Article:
As of right now, where the condition came from is still a mystery; and while OCD was not brought into light until the 19th century, historical records describe behaviors of notable figures to that of obsessive compulsive disorder. However, instead of OCD it was called scrupulosity, which was found in religious records. It was determined that those with scrupulosity had overwhelming obsessive guilt associated with a moral or religious issue that was then followed with compulsions of moral or religious observance.
How is OCD treated?
Obsessive compulsive disorder is treated with medication, therapy or both in combination. Sometimes, those with OCD can have comorbidities with other mental illnesses, which can be seen in ADHD, anxiety and depression.
Both medication and therapy are effective in their own way; however, therapy provides more of a long-term solution. Albeit, medication used to support therapy has proven results of effectiveness.
The goal for using medication is to control the symptoms of OCD at the lowest possible dose. However, most start with antidepressants. However you can be prescribed other medications to help manage your symptoms.
Most adults and children respond well to therapy and there is an array of different therapies to help those with OCD, such as cognitive behavioral therapy (CBT). This modality is a collaborative talk therapy that many therapists use. CBT helps you structure a new mind set that gives you tools to have more control over intrusive thoughts.
Another form of CBT that is effective for OCD is exposure and response prevention, or EX/RP. As you can guess, this type of therapy requires both exposure to confronting situations and preventing avoidance or escape from feared situations.
The modality provides you a safe place to explore your fears associated with OCD providing you with the opportunity to learn that the fear is unrealistic. Studies showed that when you are exposed to obsessional cues, rituals are used to soothe the anxiety and distress tied to the obsession. When patients were exposed to obsessional cues, they were prevented from performing their usual rituals and overtime, the anxiety and distress went away making this therapy a long-term solution.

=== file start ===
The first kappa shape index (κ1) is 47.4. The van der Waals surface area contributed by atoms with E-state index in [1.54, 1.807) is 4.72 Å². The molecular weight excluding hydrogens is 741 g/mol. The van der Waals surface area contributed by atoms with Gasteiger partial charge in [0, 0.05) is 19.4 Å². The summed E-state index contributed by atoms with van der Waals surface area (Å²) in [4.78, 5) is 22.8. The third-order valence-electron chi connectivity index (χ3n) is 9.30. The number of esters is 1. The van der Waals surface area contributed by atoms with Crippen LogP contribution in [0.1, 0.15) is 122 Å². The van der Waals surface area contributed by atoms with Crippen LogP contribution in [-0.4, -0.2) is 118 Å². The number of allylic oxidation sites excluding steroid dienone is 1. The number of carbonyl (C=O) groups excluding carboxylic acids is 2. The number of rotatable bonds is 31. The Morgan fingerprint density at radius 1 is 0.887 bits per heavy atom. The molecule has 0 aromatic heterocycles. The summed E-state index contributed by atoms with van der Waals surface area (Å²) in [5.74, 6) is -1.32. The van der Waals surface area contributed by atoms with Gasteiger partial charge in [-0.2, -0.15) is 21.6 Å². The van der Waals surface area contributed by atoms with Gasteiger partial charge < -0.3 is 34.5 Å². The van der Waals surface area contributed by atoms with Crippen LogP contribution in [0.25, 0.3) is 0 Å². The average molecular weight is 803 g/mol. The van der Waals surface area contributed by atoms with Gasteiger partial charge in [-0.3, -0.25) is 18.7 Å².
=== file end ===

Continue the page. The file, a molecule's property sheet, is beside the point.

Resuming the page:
Self-Care for OCD
Habits that can help with managing your OCD are in general healthy lifestyle choices. Getting enough sleep, having a workout routine and eating a healthy diet will give you energy needed to cope with difficult feelings and experiences.
Ultimately, obsessive compulsive disorder is a common condition that is treatable with medication and therapy, either separately or in combination. OCD is a common comorbidity with other conditions. Talk therapies such as CBT and EX/RP are effective for these issues as they are able to address the intrusive thoughts and give you tools to manage symptoms. Lastly, living a lifestyle that includes a healthy diet, exercise and getting enough sleep will only help with the healing process.
If you or a loved one believe that you are experiencing symptoms of obsessive compulsive disorder, please contact a mental health professional to get a proper diagnosis. Our therapists at Seattle Wellness Center are trained professionals who can help with the process.